On the strategic/transformation side, I see some progress, but maybe not in the way that the analysts see it (the elevation of the EA group to the table). This would require that the discipline further matures and an agreement on how to measure EA activities would be defined as an industry consensus.
Until then, it will be individuals, some of them former architects, who will get into the driver’s seat regarding defining the “what” and “how”.
Roles in an architecture program
So, how do these changed architecture roles now apply to a program? My recommendation is to look at the various levels of a program:
- Solution level: this is the project that delivers an implementation – a reorganization, a process improvement, or similar. The architecture roles on this level are the Domain Architect or Specialist – people that are mentioned above and hold fancy titles like “xyz architect”. These folks are the ones creating the artifacts and designs, performing the analysis, and coming up with recommendations in their field of expertise.
However, when implementing a complex solution you need to have someone who brings these individual results together and makes sure that the product of the project is complete, usable, doesn’t have gaps, and does not overemphasize on one area of expertise while lacking quality in the others. The Solution Architect also coordinates with the project/program level and has a semi-role of project manager for the architecture development.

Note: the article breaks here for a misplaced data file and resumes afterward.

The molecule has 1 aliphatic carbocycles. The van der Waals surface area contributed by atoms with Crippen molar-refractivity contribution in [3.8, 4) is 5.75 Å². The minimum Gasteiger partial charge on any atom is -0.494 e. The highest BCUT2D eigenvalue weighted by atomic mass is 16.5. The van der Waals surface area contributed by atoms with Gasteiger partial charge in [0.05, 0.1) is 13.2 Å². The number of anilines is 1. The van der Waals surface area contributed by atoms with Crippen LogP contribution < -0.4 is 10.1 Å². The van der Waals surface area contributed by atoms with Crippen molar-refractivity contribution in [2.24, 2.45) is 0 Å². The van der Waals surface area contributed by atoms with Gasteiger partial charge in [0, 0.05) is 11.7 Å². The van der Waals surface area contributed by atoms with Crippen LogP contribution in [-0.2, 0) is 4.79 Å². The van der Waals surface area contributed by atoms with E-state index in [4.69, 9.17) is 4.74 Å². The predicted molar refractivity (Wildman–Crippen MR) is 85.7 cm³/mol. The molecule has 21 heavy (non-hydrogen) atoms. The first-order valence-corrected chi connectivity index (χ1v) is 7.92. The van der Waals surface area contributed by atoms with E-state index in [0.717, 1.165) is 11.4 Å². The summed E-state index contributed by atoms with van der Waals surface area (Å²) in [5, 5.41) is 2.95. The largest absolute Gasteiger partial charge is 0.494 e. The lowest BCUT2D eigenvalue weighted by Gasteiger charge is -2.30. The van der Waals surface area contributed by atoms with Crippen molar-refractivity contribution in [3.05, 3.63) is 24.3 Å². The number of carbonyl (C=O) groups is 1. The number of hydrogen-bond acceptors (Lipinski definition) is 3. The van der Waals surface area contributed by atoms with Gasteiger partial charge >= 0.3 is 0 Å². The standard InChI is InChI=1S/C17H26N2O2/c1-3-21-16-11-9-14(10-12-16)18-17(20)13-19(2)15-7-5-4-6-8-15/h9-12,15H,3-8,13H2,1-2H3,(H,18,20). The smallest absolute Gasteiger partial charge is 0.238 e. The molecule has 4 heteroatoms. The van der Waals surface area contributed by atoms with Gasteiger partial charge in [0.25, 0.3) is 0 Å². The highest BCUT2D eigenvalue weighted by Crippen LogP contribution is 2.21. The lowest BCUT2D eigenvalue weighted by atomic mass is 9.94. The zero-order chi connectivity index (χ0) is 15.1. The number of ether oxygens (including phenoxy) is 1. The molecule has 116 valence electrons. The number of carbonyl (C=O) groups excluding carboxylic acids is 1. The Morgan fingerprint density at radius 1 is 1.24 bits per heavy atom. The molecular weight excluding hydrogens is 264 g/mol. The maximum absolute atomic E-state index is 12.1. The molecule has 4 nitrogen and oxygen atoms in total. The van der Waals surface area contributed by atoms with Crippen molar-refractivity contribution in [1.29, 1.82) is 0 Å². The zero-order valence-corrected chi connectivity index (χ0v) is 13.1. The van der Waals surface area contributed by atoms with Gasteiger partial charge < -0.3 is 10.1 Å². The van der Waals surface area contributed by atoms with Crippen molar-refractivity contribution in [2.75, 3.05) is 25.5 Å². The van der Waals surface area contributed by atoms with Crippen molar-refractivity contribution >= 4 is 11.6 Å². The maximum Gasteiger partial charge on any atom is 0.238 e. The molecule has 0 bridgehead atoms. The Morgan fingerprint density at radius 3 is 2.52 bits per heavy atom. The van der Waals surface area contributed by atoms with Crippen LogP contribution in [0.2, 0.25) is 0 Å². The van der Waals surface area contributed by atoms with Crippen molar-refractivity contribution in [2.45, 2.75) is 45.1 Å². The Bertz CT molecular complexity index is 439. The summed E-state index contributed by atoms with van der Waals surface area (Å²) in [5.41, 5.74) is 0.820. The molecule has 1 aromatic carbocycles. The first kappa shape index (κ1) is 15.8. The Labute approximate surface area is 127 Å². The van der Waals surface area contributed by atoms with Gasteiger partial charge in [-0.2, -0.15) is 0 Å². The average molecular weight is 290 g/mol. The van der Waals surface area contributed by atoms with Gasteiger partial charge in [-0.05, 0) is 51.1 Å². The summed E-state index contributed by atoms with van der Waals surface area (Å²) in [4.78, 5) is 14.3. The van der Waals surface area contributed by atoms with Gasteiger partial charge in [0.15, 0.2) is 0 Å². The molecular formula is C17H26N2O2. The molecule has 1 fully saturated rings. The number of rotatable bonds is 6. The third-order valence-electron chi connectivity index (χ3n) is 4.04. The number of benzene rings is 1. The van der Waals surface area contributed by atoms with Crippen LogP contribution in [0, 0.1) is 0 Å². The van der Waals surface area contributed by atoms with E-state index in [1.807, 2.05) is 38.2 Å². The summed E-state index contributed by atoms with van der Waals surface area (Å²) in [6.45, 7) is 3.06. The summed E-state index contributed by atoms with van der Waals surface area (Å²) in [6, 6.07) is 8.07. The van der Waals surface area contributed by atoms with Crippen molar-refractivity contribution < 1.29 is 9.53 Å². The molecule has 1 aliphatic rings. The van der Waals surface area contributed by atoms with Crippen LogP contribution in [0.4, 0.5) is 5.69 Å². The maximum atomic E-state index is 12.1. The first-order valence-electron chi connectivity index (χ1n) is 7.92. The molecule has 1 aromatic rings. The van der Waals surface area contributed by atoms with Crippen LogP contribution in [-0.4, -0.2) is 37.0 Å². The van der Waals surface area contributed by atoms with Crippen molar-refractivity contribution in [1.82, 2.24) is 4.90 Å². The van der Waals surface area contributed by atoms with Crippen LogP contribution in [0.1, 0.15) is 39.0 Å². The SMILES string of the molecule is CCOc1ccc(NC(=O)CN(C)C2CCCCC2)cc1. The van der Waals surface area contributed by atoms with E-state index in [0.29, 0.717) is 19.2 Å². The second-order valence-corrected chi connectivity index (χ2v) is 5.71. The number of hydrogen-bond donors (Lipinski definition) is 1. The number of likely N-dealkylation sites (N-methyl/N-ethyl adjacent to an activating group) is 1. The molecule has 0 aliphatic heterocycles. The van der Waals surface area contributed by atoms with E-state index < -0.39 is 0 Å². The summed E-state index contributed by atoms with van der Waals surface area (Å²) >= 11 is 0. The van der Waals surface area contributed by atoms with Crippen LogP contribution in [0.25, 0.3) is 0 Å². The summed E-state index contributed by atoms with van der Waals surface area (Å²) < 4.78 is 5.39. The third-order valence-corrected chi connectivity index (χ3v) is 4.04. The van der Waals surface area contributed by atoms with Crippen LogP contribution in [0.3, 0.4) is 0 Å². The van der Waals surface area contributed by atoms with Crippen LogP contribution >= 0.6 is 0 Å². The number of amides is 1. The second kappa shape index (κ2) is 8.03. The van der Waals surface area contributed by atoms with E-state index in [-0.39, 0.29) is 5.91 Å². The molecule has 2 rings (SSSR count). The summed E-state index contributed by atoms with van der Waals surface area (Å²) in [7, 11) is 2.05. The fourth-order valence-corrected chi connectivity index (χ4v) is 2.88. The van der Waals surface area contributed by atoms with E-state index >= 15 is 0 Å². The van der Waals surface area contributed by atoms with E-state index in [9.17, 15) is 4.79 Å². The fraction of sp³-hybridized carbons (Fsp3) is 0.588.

Also, please note that this role is not included in Scaled Agile, which I think is a big gap in that framework.
- Solution Portfolio level (aka “large solution” in Scaled Agile): here you find the role of Solution Portfolio Manager, who is responsible for coordinating the various workstreams and defining the runways that need to be built before a development can be done.
- On the Enterprise level you find the Enterprise Architect, who’s main task is to start and maintain the system in which architecture development happens. This includes the governance areas, as well as the tool, support, and knowledge management topics.
This role typically will be supported in the day-to-day work by a Center of Excellence, which is comprised of various supporting roles, such as Developers (in the EA platform, creating scripts and dashboards), Administrators of the central EA platform, and Power Users who will help the teams with methodological support regarding specialized analysis situations – think Simulation, Cost Analysis, or Process Mining as applicable use cases. They also can be the 1st level of support for end users.